The hacked USSC website
Saturday, Anonymous took down the Department of Justice’s Sentencing Commission website, replacing it with the below video. As of Sunday night, the site is completely down. The hack was the first act in what they’re calling “Operation Last Resort,” which has been launched in response to Aaron Swartz’ death. The video details their plans, motivations and demands behind this latest attack.
In the video, Anonymous claims to have a “warhead” of information culled, over months, from the Department of Justice. Spurred into action by Swartz’ death, they are now going to begin releasing the documents to media outlets unless their demands are met. The demands are quite broad:
“There must be reform of outdated and poorly envisioned legislation, written to be so broadly applied as to make a felony crime out of violation of terms of service…There must be reform of mandatory minimum sentencing. There must be a return to proportionality of punishment with respect to actual harm caused….The inalienable right to a presumption of innocence and the recourse to trial…must be returned to its sacred status and not gambled away by pre-trial bargaining...”
In short, they are demanding an entire overhaul of the justice system. Their demands will not be met, cannot be met, really, but they are entirely reasonable reforms, the sort of reforms that could have prevented Swartz’ death.
In the US, roughly 90% of cases end in a plea bargain: if even half of defendants were to demand a trial by jury, the amount of work it would require would shut down the whole system. Plea bargaining has been a major part of the explosion of the US prison-industrial complex: there are more people in prison in the US today then there were in Stalin’s gulags. Without plea bargains, the department of justice could never imprison so many people. And all too often, defendants face larger sentences for demanding their constitutional right to trial by jury: de facto punishment for refusing to go along with a justice system that strips Americans of their ‘unalienable’ rights. Combined with mandatory minimum sentencing, people guilty of non-violent crimes get put behind bars for years and years.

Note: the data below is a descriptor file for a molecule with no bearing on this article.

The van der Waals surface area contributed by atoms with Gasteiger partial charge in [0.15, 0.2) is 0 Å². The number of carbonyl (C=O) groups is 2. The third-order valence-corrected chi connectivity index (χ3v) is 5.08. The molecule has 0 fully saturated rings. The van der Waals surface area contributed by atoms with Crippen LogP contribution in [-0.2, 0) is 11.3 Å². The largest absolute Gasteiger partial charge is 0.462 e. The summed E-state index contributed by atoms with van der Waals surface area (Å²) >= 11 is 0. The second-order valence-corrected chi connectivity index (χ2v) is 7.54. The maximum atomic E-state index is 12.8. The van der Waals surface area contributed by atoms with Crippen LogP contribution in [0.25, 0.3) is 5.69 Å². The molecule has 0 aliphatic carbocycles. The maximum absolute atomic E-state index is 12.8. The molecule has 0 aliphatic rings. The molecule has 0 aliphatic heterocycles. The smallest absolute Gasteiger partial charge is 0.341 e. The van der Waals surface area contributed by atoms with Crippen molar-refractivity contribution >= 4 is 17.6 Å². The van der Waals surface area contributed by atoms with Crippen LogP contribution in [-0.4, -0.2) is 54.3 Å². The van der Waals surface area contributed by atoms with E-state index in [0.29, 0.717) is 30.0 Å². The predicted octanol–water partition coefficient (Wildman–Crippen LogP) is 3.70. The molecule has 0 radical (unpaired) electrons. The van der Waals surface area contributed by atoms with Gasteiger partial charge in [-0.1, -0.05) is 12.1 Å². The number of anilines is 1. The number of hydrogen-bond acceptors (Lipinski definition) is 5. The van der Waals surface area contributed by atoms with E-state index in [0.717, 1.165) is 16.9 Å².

And ‘hacktivists’ like Aaron Swartz, Jeremy Hammond or B. Manning face incredibly heavy sentences for crimes that usually harm no one, but only serve to bring information to people: basic democratic actions that, because of their high tech implementation, become suspect.
Anonymous has made big threats before, and haven’t always backed them up with action. But the total control of the Sentencing Commissions website (Anonymous left behind an incredibly cool ‘Easter Egg’ in the site: try pressing up, up, down, down, left, right, left, right, b, a, on the page) is one of their more impressive hacks to date. We need to reform our justice system, and we need to do it now. Hopefully Anonymous’ latest operation can help us get there.
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